I’ve certainly become more comfortable and more at ease with my job. As with anyone when they do their jobs for a long time, you become more proficient and clear about what you need and what you can bring. I think there’s a natural growth and progression as anyone does in any job they have.
How big of an impact has Game of Thrones made on your career?
It’s very difficult to know how because these things are not direct [because] in terms of casting, the consequences are not direct.
It’s certainly opened doors, and it’s very useful to have on the CV for sure. I’m certain that other doors open directly because I was part of the show, but I still have to get in the room and get the job.
Game of Thrones has made some progress in terms of its representation of women on TV. Lately, there have been some criticism about how the character arcs of the female characters turned out in this final season.
What can you say about this in terms of Yara’s journey and what you’ve seen from the other women on the show?
That’s really difficult to answer because I haven’t seen it. We moved house very recently, so I’ve only seen the first episode. I’ve [also] not read any of this, so I can’t answer this question with any authority to form an intelligent answer.
But all I can say is that it’s a TV show, and I think the men have been treated just as badly in many different ways. We were making a drama, and I think the women have really had a very, very good time on the show.
It has put writing for female characters on the map. You know, we have to be represented as we are, not as we are thought of to be. I think it’s done wonders for screenwriting in that sense.
What made you interested to join another HBO production such as Gentleman Jack? Is it the plot or the character?
When I had the auditions for Gentleman Jack, I didn’t know it was HBO. I didn’t go after the production company first. I got the role first.
What’s interesting is that I don’t really mind who’s producing it. If it’s good, it’s good. So, it’s nice to be part of that family and to know that it’s going to be a high quality production and stuff like that.
The choice wasn’t made because of HBO. The choice was made because of Sally Wainwright – who I’m a huge fan of. The writing’s brilliant, the characters are interesting, and the whole thing was very intriguing to me. That’s why I went after it, not just because of HBO.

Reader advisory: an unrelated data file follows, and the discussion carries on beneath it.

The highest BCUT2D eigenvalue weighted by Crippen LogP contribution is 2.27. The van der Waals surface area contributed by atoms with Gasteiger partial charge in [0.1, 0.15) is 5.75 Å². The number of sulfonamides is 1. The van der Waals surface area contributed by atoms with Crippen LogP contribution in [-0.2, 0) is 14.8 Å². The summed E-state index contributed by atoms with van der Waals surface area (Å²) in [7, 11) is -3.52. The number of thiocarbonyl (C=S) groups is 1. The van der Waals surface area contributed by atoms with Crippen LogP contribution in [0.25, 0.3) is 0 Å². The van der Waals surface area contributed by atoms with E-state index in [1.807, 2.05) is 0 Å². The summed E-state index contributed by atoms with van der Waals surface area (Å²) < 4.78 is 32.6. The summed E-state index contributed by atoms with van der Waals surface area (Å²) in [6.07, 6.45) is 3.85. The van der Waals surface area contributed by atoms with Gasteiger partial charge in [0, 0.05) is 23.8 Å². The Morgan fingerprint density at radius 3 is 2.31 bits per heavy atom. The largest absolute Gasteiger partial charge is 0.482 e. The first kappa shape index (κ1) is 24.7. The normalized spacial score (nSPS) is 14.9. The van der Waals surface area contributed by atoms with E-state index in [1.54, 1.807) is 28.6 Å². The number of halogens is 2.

Can you tell us a bit more about your character Marian Lister in Gentleman Jack?
Marian is Anne’s sister, of course. She’s a very well-to-do woman in her own right. She’s politically minded. She’s forward-thinking and independent. She understands her role in the home and how to run a household.
As she stands, she’s individually quite interesting, but when you obviously put her against her sister, she’s very unremarkable and rather dull. But there’s a lot of comedy to be had in that.
She and her sister bicker terribly as many siblings do, but there’s a lot of love for each other. Marian understands her sister do in a sort of bone level. So they have a very good relationship, but it’s complicated as many families and their relationships are.
Photo courtesy of HBO
In both series, you play someone’s sister. How are Yara’s and Marian’s characters different?
One of them lives in a fantasy, and one of them lives in the 1800s – so, very different immediately.
But they share enough qualities that I feel like they’re both family-oriented people, and they both know who they are and what they want. They are free-minded and independent, and they have political views. They’re both struggle with their siblings, so they share enough qualities.
How does playing Yara compare to a role such as Marian’s? What do you have to bring?
I don’t think they compare. I think it’s one job and another job, and they’re very different in that sort of aspect.
I think you only accept a role – for me, anyway – if I can relate to the character, if I can recognize some of the traits and qualities, weaknesses and foibles, and their humanity within them. If I think that I can bring that, then that’s what I’m able to bring to the role.
Give us three reasons to watch Gentleman Jack.
It’s an extraordinary story. It’s brilliantly acted. It’s fantastically produced. It’s funny. It’s dramatic. It’s moving. There are many, many reasons – more than three.
Watch it. Just watch it. There we go. That’s three words for you.
You once told The Scotsman that you regret that you’re often asked about what it’s like playing a strong female character “because in real life women are strong and every colour of the emotional spectrum.”
Who are some of these real-life women who inspire you?
I think it would be difficult to find a woman who doesn’t inspire me. I think women are fantastic, and it’s a very difficult question for me because I couldn’t pick one. I don’t know.
I just think that we all share these qualities and we have each other’s backs. We’re champions of each other as every woman is, and that’s really special.
What can we expect from you in the future? Are there any plans to return to comedy?
I would hope to. If something comedic comes up, I would definitely be happy to play that. I’m going to continue to do both comedy and drama. Hopefully, I continue to have a nice variety of things.
What would you say to your fans now that Game of Thrones is ending?
Thank you so much for watching and supporting the show for so many, many years. Without them, there would be no show. I really hope that they are satisfied with the ending.
The series finale of Game of Thrones will air on Monday, May 20 at 9 AM in the Philippines, exclusively on HBO and HBO GO, with a primetime encore telecast at 10 PM.
New episodes of Gentleman Jack are exclusively available for streaming on HBO GO every Tuesday at the same time as the US, 10am in Manila. – Rappler.com
This interview has been edited for brevity.